Your rights are exactly the same when you buy in a sale as at any other time. If a price reduction is displayed on an item, the previous price must have been valid for 28 days over the previous three months.

The false use of limited offers is also banned. This is where traders tell you that an offer will only be available for a limited time when that is not the case. Find out more about unfair commercial practices.

The Competition and Consumer Protection Commission (CCPC) has more information about rules on pricing.

Rules for specific services and businesses

In addition to the general rules above that apply for all products and services, there are also more specific rules.

Price regulation for certain services

There are some services where prices are regulated. These services include:

  • Electricity – Suppliers cannot charge more than the approved prices. Before a price increase can be applied they have to apply to the Commission for Regulation of Utilities (CRU). CRU is the statutory body responsible for the regulation of energy and water sector in Ireland.
  • Some telecommunications and postal services - For example, ComReg monitors An Post’s compliance with its legal obligations as universal service provider around the price of the services
  • Financial services – Suppliers do not have to apply for approval for price changes such as a change to bank charges or interest rates, but they must inform the Central Bank of Ireland about any changes. The Central Bank regulates the financial services sector in Ireland.

You can find out more about consumer protections organisations.

Price display rules for certain businesses

Some businesses must follow specific rules about displaying prices. This is so you can clearly see the prices displayed and decide if you are happy with the prices before you enter the premises.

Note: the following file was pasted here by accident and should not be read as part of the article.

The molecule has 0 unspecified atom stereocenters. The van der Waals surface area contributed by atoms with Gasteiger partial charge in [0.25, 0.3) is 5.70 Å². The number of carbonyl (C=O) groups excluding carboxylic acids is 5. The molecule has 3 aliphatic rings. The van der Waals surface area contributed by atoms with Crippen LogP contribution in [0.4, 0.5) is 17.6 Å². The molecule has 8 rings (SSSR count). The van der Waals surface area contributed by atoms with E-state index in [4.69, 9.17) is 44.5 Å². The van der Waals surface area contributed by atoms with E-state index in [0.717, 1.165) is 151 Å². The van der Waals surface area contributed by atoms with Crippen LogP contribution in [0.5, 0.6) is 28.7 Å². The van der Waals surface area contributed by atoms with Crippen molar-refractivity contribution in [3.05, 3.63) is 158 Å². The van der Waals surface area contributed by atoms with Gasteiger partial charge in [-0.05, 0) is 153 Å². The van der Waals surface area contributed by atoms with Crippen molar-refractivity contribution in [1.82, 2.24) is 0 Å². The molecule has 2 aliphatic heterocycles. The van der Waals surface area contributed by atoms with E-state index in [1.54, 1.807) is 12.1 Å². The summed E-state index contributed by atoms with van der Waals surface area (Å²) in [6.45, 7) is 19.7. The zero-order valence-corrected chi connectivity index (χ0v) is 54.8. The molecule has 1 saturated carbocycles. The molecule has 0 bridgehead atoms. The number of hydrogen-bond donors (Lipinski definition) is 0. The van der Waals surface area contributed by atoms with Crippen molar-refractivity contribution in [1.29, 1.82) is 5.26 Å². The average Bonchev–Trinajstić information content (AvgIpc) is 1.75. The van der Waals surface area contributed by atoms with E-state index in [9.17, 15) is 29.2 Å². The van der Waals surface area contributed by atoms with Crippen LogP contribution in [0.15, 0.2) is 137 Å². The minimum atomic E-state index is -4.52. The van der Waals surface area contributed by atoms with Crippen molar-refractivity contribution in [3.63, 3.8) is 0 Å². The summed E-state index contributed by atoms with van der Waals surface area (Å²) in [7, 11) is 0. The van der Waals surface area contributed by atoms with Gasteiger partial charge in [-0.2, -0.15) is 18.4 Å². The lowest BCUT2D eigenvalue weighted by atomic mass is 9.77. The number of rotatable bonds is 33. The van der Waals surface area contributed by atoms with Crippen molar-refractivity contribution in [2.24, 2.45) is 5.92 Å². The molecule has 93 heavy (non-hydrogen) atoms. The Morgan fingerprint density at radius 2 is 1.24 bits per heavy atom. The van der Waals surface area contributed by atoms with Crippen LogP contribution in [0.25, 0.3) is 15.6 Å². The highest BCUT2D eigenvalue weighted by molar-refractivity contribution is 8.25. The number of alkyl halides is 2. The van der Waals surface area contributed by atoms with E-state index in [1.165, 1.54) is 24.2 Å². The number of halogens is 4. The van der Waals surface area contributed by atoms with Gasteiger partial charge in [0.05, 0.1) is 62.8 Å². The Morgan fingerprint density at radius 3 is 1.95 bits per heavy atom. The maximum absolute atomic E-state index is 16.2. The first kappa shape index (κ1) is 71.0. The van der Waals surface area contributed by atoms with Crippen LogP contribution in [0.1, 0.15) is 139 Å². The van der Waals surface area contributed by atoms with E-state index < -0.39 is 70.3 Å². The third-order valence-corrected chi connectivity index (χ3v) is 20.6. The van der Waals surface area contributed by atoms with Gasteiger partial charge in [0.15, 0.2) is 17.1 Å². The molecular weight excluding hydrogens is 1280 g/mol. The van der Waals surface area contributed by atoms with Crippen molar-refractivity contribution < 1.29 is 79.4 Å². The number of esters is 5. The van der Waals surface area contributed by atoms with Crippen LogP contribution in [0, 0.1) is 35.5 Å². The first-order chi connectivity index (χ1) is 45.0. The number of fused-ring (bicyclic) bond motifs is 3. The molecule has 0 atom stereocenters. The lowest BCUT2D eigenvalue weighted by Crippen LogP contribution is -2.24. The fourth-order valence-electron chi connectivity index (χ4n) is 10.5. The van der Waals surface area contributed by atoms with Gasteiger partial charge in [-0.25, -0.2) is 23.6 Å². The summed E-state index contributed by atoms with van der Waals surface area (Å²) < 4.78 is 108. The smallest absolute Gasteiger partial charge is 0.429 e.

These rules include:

Pubs, bars and other licensed premises (other than off-licences, where the normal rules for other types of shops apply) that require a vintner’s licence to operate

The following rules on prices apply:

  • To clearly display 2 lists of drinks prices – a full list of all items sold and a summary list of the 16 most popular drinks for sale. The 16-drink list must be prominently displayed either inside or directly outside the entrance to the premises.
  • If there are different prices in different areas of the licensed premises (for example, prices for drinks in the lounge and in the bar) these notices need to be displayed prominently in all areas where the products are sold.
  • If the prices change after a certain time (for example, after 11pm), this also needs to be displayed on the notice

These rules are in the Retail Price (Beverages in Licensed Premises) Display Order, 1999.

Restaurants, cafés, fast food outlets, hotels and other business that sell food for eating on their premises

The following rules on prices apply:

  • To display a full price list of food items
  • The notice should be clear and visible immediately outside or directly inside where the food is being served
  • For hotels or licensed premises where food is being served in some areas, the notice can be displayed either at the entrance to the premises or at the entrance to the catering area
  • Restaurants do not have to provide menus, but if they do, then the prices should be the same as the prices displayed outside or at the entrance
  • Any extra charges that apply, such as service or cover charges, must also be stated clearly on the notice
  • If takeaways do not display items on a price list, the price must be displayed either on the goods or near them

These rules are in the Retail Prices (Food in Catering Establishments) Display Order, 1984.

Service stations

The following rules on prices apply:

  • The display of a notice that is clearly visible from the side of the road and that shows price per litre of petrol or diesel
  • The notice must be in writing and be at least 20cm in height
  • The actual price charged at the petrol pump must match the price displayed